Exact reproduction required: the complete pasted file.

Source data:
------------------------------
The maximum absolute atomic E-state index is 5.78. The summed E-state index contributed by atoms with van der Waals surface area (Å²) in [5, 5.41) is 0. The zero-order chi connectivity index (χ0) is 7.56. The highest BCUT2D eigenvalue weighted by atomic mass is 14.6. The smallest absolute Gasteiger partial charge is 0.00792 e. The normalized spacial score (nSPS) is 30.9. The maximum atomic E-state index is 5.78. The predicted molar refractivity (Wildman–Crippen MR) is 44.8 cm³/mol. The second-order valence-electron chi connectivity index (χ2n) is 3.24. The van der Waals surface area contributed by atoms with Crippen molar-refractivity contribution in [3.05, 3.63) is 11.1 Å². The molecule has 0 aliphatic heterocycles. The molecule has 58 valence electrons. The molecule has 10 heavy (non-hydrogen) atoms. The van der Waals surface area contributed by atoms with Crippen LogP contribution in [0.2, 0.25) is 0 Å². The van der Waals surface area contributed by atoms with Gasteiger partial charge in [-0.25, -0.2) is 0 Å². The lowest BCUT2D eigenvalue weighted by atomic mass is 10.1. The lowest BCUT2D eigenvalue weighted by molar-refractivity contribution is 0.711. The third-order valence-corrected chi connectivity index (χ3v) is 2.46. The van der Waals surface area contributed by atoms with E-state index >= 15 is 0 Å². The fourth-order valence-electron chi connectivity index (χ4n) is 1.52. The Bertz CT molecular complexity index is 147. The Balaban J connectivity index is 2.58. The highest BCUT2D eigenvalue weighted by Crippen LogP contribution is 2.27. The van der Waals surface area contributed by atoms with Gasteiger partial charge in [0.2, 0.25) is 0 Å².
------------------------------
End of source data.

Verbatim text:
The maximum absolute atomic E-state index is 5.78. The summed E-state index contributed by atoms with van der Waals surface area (Å²) in [5, 5.41) is 0. The zero-order chi connectivity index (χ0) is 7.56. The highest BCUT2D eigenvalue weighted by atomic mass is 14.6. The smallest absolute Gasteiger partial charge is 0.00792 e. The normalized spacial score (nSPS) is 30.9. The maximum atomic E-state index is 5.78. The predicted molar refractivity (Wildman–Crippen MR) is 44.8 cm³/mol. The second-order valence-electron chi connectivity index (χ2n) is 3.24. The van der Waals surface area contributed by atoms with Crippen molar-refractivity contribution in [3.05, 3.63) is 11.1 Å². The molecule has 0 aliphatic heterocycles. The molecule has 58 valence electrons. The molecule has 10 heavy (non-hydrogen) atoms. The van der Waals surface area contributed by atoms with Crippen LogP contribution in [0.2, 0.25) is 0 Å². The van der Waals surface area contributed by atoms with Gasteiger partial charge in [-0.25, -0.2) is 0 Å². The lowest BCUT2D eigenvalue weighted by atomic mass is 10.1. The lowest BCUT2D eigenvalue weighted by molar-refractivity contribution is 0.711. The third-order valence-corrected chi connectivity index (χ3v) is 2.46. The van der Waals surface area contributed by atoms with E-state index >= 15 is 0 Å². The fourth-order valence-electron chi connectivity index (χ4n) is 1.52. The Bertz CT molecular complexity index is 147. The Balaban J connectivity index is 2.58. The highest BCUT2D eigenvalue weighted by Crippen LogP contribution is 2.27. The van der Waals surface area contributed by atoms with Gasteiger partial charge in [0.2, 0.25) is 0 Å².